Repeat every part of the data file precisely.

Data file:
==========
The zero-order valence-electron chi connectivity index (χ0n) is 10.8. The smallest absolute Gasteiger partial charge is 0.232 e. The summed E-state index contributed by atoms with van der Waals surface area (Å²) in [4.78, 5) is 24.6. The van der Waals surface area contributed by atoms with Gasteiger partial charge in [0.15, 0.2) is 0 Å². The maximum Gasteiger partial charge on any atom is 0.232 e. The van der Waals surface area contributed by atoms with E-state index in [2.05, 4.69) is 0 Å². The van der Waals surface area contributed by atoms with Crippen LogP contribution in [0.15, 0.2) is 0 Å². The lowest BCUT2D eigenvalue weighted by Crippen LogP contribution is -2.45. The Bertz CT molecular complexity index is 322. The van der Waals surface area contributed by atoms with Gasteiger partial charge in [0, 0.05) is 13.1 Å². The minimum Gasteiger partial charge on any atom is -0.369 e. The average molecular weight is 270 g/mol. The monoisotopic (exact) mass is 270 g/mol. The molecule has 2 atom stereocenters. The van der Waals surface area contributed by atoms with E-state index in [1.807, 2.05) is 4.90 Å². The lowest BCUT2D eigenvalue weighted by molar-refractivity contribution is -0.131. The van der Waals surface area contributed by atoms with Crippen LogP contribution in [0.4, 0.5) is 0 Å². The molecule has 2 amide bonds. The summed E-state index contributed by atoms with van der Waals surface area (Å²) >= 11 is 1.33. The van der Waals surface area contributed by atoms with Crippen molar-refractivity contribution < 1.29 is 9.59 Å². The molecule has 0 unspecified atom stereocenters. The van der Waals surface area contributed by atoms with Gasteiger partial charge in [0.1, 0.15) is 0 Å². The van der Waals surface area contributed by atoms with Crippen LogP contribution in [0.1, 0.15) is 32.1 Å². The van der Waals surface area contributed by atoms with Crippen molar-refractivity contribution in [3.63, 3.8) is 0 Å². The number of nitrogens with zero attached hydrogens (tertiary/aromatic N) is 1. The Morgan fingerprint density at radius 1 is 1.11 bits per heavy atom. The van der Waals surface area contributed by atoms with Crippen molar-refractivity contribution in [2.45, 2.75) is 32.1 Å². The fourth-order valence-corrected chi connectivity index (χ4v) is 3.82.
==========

The zero-order valence-electron chi connectivity index (χ0n) is 10.8. The smallest absolute Gasteiger partial charge is 0.232 e. The summed E-state index contributed by atoms with van der Waals surface area (Å²) in [4.78, 5) is 24.6. The van der Waals surface area contributed by atoms with Gasteiger partial charge in [0.15, 0.2) is 0 Å². The maximum Gasteiger partial charge on any atom is 0.232 e. The van der Waals surface area contributed by atoms with E-state index in [2.05, 4.69) is 0 Å². The van der Waals surface area contributed by atoms with Crippen LogP contribution in [0.15, 0.2) is 0 Å². The lowest BCUT2D eigenvalue weighted by Crippen LogP contribution is -2.45. The Bertz CT molecular complexity index is 322. The van der Waals surface area contributed by atoms with Gasteiger partial charge in [0, 0.05) is 13.1 Å². The minimum Gasteiger partial charge on any atom is -0.369 e. The average molecular weight is 270 g/mol. The monoisotopic (exact) mass is 270 g/mol. The molecule has 2 atom stereocenters. The van der Waals surface area contributed by atoms with E-state index in [1.807, 2.05) is 4.90 Å². The lowest BCUT2D eigenvalue weighted by molar-refractivity contribution is -0.131. The van der Waals surface area contributed by atoms with Crippen LogP contribution in [0.4, 0.5) is 0 Å². The molecule has 2 amide bonds. The summed E-state index contributed by atoms with van der Waals surface area (Å²) >= 11 is 1.33. The van der Waals surface area contributed by atoms with Crippen molar-refractivity contribution < 1.29 is 9.59 Å². The molecule has 0 unspecified atom stereocenters. The van der Waals surface area contributed by atoms with Gasteiger partial charge in [0.1, 0.15) is 0 Å². The van der Waals surface area contributed by atoms with Crippen LogP contribution in [0.1, 0.15) is 32.1 Å². The van der Waals surface area contributed by atoms with Crippen molar-refractivity contribution in [3.63, 3.8) is 0 Å². The number of nitrogens with zero attached hydrogens (tertiary/aromatic N) is 1. The Morgan fingerprint density at radius 1 is 1.11 bits per heavy atom. The van der Waals surface area contributed by atoms with Crippen molar-refractivity contribution in [2.45, 2.75) is 32.1 Å². The fourth-order valence-corrected chi connectivity index (χ4v) is 3.82.